When the 2017 rookie minicamp starts at the Seattle Seahawks’ practice facility Friday, it will be a first chance to see the 11 draftees in their Seattle workout uniforms and begin to evaluate the new talent. Final roster cuts are still a long way away but one of the intriguing storylines will be who among the undrafted free agents might elevate their chances of making the team in September. The Seahawks have become known in recent years for their inclusion of undrafted players, with nearly half the roster comprised of former UDFAs in 2016 including seven such rookies who initially made the 53-man group—George Fant, Trevone Boykin, DeAndre Elliott, Tanner McEvoy, Tyvis Powell, Tani Tupou and Nolan Frese—only one fewer than the drafted rookies, and ahead of two draft picks who didn’t make it.
Fant notably became a starter, while Tupou wasn’t long for the team and everyone else fell somewhere in between on the scale of contribution last year. Yet it’s always worth considering who among the class of 2017 might emerge as the next Thomas Rawls or Doug Baldwin. Early candidates appear to be Jordan Roos out of Purdue, an explosive and incredibly strong interior lineman according to Rob Staton, who signed the biggest bonus of Seattle’s UDFAs, and perhaps BYU fullback Algernon Brown in the Tupou role.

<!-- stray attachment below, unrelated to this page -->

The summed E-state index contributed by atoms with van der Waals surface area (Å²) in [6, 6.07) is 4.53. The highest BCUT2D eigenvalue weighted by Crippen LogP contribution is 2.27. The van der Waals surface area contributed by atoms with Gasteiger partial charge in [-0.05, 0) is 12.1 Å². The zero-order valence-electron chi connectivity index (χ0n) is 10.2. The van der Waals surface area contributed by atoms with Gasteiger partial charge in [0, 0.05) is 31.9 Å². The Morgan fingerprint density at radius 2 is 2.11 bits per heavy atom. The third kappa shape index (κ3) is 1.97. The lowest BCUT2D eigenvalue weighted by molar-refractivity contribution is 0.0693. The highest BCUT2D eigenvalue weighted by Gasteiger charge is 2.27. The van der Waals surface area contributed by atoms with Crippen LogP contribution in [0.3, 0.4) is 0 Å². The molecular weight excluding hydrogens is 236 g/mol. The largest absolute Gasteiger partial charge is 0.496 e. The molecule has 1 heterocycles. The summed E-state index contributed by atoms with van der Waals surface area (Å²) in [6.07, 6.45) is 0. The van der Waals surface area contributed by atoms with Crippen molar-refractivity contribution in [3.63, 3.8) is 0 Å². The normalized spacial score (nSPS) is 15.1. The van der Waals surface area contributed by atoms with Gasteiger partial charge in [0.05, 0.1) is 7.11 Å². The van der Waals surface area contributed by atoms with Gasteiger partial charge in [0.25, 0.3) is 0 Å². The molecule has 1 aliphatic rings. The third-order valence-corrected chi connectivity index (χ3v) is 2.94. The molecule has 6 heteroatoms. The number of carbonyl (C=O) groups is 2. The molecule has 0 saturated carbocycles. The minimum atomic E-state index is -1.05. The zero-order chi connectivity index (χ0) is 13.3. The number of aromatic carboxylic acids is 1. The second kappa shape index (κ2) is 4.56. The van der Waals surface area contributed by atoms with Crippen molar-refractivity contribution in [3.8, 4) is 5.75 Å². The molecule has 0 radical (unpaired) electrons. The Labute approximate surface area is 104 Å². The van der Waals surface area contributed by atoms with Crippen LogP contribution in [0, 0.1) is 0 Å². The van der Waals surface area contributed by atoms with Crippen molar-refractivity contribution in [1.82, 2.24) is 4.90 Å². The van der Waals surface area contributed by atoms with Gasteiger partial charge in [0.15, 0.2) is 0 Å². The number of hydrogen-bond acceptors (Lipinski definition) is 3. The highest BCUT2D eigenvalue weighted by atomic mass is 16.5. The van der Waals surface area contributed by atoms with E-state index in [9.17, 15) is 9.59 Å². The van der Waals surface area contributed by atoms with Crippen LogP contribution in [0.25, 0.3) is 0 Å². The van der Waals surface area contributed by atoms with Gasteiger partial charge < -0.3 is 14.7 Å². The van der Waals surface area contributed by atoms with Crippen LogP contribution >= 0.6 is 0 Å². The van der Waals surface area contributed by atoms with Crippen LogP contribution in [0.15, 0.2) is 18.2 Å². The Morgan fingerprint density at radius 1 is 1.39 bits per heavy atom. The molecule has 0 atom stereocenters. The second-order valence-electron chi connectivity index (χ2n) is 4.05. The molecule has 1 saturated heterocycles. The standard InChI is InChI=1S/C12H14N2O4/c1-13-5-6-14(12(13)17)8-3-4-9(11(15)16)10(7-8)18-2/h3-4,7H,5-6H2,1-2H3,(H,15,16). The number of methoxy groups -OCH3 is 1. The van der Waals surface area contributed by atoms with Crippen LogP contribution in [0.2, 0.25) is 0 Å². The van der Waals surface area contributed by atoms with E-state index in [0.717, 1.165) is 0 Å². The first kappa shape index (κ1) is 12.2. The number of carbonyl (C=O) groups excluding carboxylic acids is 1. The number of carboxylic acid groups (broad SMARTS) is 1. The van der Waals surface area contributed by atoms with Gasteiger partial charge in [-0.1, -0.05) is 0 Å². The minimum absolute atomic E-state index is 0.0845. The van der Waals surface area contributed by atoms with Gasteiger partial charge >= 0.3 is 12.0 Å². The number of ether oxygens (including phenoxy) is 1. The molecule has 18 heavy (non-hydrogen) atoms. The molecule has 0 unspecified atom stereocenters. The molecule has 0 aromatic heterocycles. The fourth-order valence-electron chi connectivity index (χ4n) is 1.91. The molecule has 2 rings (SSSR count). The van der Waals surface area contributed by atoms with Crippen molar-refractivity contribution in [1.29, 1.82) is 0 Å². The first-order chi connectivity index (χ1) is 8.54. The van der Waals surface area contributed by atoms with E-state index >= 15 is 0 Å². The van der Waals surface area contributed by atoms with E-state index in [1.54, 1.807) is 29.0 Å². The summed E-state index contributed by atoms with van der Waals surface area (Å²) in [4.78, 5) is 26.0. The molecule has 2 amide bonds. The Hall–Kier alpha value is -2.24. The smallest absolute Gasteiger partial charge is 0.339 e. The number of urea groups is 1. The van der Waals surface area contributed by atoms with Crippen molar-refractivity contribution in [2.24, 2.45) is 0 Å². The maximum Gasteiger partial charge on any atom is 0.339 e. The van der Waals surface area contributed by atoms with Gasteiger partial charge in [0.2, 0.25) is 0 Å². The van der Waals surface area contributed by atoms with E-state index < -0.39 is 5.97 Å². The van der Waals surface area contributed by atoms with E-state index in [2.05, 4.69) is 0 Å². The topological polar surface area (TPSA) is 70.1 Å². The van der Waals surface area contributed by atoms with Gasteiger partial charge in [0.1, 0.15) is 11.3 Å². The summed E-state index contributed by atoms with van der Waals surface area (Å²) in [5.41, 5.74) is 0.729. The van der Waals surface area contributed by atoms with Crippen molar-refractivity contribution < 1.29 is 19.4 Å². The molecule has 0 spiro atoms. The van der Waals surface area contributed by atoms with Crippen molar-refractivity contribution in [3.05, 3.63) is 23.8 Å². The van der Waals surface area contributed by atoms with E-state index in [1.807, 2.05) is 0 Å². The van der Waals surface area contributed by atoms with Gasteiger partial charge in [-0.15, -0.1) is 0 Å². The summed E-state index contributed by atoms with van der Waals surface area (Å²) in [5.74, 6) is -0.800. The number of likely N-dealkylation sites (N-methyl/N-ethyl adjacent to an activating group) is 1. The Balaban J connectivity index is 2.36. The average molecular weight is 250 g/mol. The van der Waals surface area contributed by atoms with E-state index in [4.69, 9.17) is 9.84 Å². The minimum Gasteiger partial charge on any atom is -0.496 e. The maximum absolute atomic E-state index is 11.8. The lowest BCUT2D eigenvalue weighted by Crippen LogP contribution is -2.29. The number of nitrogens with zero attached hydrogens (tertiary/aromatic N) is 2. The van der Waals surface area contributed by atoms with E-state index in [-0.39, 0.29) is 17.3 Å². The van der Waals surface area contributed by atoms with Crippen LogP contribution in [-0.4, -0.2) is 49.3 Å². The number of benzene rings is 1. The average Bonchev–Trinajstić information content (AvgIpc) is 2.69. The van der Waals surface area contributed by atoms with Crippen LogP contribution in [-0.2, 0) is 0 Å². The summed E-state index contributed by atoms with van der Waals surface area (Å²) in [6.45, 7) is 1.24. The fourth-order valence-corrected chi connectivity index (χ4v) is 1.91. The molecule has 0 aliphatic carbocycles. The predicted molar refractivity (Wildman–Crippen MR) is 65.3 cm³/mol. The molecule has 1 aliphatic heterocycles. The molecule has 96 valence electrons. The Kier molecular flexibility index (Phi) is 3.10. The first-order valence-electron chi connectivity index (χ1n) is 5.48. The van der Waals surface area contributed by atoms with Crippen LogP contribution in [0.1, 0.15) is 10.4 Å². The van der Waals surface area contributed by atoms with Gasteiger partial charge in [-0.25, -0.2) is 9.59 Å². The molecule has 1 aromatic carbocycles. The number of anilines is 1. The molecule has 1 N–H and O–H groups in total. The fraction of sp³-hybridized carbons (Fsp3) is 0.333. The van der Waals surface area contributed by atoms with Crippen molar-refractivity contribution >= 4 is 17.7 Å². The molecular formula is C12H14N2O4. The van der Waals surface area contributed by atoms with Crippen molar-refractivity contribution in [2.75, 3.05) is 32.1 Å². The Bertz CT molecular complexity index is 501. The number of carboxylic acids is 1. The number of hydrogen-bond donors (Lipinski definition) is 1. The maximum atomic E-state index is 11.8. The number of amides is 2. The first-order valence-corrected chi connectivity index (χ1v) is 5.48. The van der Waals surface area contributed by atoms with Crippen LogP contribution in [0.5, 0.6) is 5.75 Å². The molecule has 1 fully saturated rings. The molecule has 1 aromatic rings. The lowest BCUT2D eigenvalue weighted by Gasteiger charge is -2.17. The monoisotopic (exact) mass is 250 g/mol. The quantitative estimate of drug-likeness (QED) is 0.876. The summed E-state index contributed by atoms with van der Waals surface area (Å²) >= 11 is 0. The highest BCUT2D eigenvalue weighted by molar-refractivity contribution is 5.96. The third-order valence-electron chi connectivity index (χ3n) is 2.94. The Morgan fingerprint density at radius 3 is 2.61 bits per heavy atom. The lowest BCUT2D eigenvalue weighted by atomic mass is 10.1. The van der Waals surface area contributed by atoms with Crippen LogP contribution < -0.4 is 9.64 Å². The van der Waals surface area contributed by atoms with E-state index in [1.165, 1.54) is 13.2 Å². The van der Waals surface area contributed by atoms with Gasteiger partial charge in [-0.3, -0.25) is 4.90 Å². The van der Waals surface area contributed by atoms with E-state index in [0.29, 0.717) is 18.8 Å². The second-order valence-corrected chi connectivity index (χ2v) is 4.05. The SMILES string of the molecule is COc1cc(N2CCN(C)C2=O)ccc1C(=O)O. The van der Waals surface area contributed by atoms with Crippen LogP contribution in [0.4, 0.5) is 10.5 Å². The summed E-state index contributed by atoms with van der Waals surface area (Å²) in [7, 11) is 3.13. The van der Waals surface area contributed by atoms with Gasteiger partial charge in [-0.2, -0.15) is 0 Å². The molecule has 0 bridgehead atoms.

Those guys seem like solid picks considering need, but I’m excited to see rather who can most electrify the fan base in the fashion McEvoy did during the 2016 preseason. The kind of folk hero whose unusual dimensions and big play potential can build a party house on the coordinator’s playsheet and find permanent lodging in the mouth of Mike Bar. I’m talking, of course, of Tyrone Swoopes.
At first inspection Swoopes is a lot like McEvoy: Both first played quarterback in college before coaches sought more creative ways to deploy their talents (aka they lost qb competitions), and each came to the NFL expected to transition to tight end. While McEvoy is 6-foot-6, Swoopes is 6-foot-4 but with a better vertical leap, according to their pro day results. And though slower in a straight line than McEvoy, Swoopes is bigger and stronger and just as agile for his size (McEvoy is .07 seconds faster in his best 20-yard shuttle but Swoopes wins the three-cone drill by .11).
Tyrone Swoopes at pro day: 6'4, 247 lbs, 4.65 40-yard dash, 35" vertical. Almost identical to David Njoku.— Field Gulls (@FieldGulls) April 29, 2017
Swoopes is not going to make the Seahawks as a wideout like McEvoy did, but he offers similar tilting axes of physical skill. Whereas McEvoy initially tried out as safety, like he played for spans at Wisconsin, he was always considered a likely special teams factor and also took turns lined up on offense at the end of the line. Swoopes has reportedly narrowed his frame while working on his receiving abilities in preparation for the draft.